Rosemary Flanigan
April 20, 2010

Why, in my 17-year experience with ethics committees, do so few physicians call for consults?

I am surmising that when faced with a “problem,” they consult one another. Most of them, I think, see the “problem” not just as a professional quandary but as a moral one, and they are eager to do “the right thing.”

So let us say two of them are standing in a doorway discussing a “problem” (and I’m sure their talk is laced with numbers) and let’s say they reach different conclusions of “the right thing to do.”

OK, I would imagine (having never been party to such a consult), they disagree and the attending goes into the room and takes care of the patient as he/she had just argued. The other physician walks down the hall to take care of other business.

What is at stake beneath these differing care plans? Ultimately, I allege, it’s virtue ethic: what it means to be a good physician!!! And doctor to doctor can be argued because they are both part of the “fraternity.”

But to argue interpretations of “the right thing to do” with non-physicians might, for some of them, be questioning their very essence as a “good” doctor.

YES, that can be true of NP’s, too. But my non-evidence-based judgment is that nurses might be more open to discussion of their “virtus,” their good habits, than are physicians.

Do blow me out of the water if you disagree!!!!


Monday, April 19, 2010

Ethics Committee Workshop April 30

Friday, April 30
8:00 to Noon

Kansas City University of Medicine and Biosciences
1750 Independence Ave
Kansas City, MO

Target Audience: New ethics committee members, and for those who need a refresher on the basics!

Upon completion of the workshop, the learner will be able to:

*Describe how we make ethical decisions
*Describe the evolution of healthcare ethics in the U.S.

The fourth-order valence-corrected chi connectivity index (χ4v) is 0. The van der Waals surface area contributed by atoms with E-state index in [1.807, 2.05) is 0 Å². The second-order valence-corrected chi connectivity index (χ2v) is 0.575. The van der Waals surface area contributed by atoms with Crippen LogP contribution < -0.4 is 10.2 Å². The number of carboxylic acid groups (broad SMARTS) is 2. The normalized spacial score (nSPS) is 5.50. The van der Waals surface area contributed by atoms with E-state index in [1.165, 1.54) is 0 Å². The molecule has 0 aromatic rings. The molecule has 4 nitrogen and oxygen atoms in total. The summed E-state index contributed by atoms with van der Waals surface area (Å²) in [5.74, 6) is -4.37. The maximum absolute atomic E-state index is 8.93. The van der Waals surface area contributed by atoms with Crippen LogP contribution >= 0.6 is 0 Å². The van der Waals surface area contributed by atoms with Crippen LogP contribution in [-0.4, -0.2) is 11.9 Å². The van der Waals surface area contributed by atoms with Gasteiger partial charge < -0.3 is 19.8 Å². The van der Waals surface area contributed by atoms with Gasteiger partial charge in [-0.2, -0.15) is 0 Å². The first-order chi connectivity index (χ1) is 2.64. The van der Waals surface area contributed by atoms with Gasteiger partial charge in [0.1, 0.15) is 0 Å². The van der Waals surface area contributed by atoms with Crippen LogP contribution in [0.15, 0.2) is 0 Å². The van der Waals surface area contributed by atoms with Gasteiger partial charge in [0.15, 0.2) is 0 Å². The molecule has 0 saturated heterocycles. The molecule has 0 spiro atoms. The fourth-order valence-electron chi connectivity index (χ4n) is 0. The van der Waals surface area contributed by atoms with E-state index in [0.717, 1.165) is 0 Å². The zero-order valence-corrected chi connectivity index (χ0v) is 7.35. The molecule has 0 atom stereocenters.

*Identify key ethical issues in selected landmark cases
*Explain the components of a typical case for consultation

For more information and to register click here.


Too Soon to Give Up on Advance Directives

Michael Green, MD
Benjamin Levi, MD

April 16, 2010
15 minutes 7 seconds

Advance directives are in the news with a recent study in the New England Journal of Medicine and the fifth anniversary of the death of Terri Schiavo. So where do advance directives stand these days and how might we make better use of them?

Michael Green, MD and Benjamin Levi, MD of the Penn State College of Medicine offer a computer-based based approach to advance directives in the April 2010 issue of the American Journal of Bioethics. Lorell LaBoube visits with both in this edition of The Bioethics Channel.

Link: Podcast, Too Soon to Give Up on Advance Directives


Friday, April 16, 2010

Are you having "The Talk?"

Today is National Healthcare Decisions Day, a day to make your medical wishes known during a serious illness or at the end of life, including the designation of someone to speak for you when you can no longer speak for yourself.

Studies show that 85% of us will be unable to express our wishes when the inevitable comes. It’s a burden that too often is assumed by family or loved ones during an extraordinarily difficult time.

So have “The Talk” today. Below you will find links to help.


NEW Caring Conversations


Tuesday, April 13, 2010

Have "The Talk" this Friday, April 16

April 16 is National Healthcare Decisions Day, a day to help individuals and families make practical preparations for end-of-life decisions, including the designation of someone to speak for you when you can no longer speak for yourself.

The Center for Practical Bioethics offers a tool to promote those discussions, a revised and updated version of Caring Conversations.

“April 16 is intended to be a social prompt,” says Myra Christopher, president and CEO of the Center for Practical Bioethics, “to give people a reason to have conversations that are too often delayed or postponed.”

For your copy of the new,updated Caring Conversations click here.